Oprah has conducted countless interviews over the last 12 months. Each has been revealing in its own right, but several have actually caused the media veteran to experience mind-blowing aha moments. Out of everything Oprah heard throughout the past year, here are some of the most memorable gems that truly stood out.
Happiness researcher Shawn Achor explains why it doesn't matter if the glass is half-empty or half-full.
Optimists and pessimists, listen up: It's not about the glass being half-empty or half-full. In fact, Achor says it's not about the glass at all. "Our entire brain is focused on the glass… If we looked at more of the world, [we'd see] that there's a pitcher of water sitting next to it," he says. Everyone has this pitcher, he adds, the more we connect to the people around us.
Relationship author Tracy McMillan explains what people really need when they act out.
As a child born to an alcoholic prostitute and a drug-dealing pimp, McMillan admittedly created a lot of trouble and chaos when she was younger. "I was just going to act on the outside how I felt on the inside, which is true of everybody," she says. "This is why it's easy to have compassion for people, because you know [that] when they're acting out, it's because that's how they feel on the inside."
Author Sue Monk Kidd uncovers the foundation of true prayer.
Because the concept of prayer can seem so weighty, Kidd often takes a different, more grounded approach. "Taking a walk is often what I do… That feels like I'm getting in sync with something inside myself," she says. This sparks an epiphany for Oprah, who concludes, "What real prayer is, is what you said earlier: It's the attention of the heart. So anytime you are fully present, you are in prayer."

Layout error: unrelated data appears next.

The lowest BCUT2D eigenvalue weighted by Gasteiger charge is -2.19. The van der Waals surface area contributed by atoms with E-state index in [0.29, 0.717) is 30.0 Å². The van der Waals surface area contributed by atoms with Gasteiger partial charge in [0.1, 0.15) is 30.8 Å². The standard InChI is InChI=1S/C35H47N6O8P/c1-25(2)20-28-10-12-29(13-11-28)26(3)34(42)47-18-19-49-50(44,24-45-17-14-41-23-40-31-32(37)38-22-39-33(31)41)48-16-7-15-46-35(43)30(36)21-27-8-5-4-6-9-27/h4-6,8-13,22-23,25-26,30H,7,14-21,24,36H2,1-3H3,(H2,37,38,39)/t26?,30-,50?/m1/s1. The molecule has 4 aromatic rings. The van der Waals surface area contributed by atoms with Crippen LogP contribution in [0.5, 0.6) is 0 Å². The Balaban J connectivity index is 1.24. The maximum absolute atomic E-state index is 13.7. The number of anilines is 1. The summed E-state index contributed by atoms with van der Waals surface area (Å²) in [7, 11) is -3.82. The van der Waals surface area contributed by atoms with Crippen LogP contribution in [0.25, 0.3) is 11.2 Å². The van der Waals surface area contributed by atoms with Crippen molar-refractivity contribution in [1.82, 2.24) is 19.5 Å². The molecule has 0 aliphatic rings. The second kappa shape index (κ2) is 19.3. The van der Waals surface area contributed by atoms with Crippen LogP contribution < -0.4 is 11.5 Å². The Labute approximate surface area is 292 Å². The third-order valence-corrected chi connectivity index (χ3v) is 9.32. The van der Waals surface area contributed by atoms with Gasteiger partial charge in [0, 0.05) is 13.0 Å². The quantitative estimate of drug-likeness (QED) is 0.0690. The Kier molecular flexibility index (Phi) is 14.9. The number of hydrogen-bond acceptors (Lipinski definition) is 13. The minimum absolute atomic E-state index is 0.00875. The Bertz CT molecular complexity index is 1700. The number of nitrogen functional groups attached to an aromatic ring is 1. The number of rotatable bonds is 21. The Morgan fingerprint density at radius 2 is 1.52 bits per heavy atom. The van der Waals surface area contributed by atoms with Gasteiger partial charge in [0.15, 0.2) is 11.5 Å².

Elizabeth Gilbert reveals what really lies at the heart of perfectionism.
As the author of Eat Pray Love, Gilbert is often asked by other women how they too can stay on their personal journeys of self discovery. While the questions may vary, their foundation does not. It always boils down to some form of fear. "It's either 'I'm stuck and I'm scared to make a move…,' or it's what I call 'the haute couture high-end' version of fear, which is perfectionism," she says. "It's just fear in really good shoes."
Steve Harvey describes the ultimate power of surrounding yourself with like-minded people.
On the road to success, who you have beside you is just as important as how you plan to get there, according to Harvey. Their influence -- positive or negative -- is a powerful thing. "If nine of your friends are broke, you're going to be the tenth one. That's it. If seven of your friends smoke, you're going to be number eight, if you stay with that circle of friends," he says. "You've got to surround yourself with like-minded people. See? Stop telling your dreams to small-minded people!"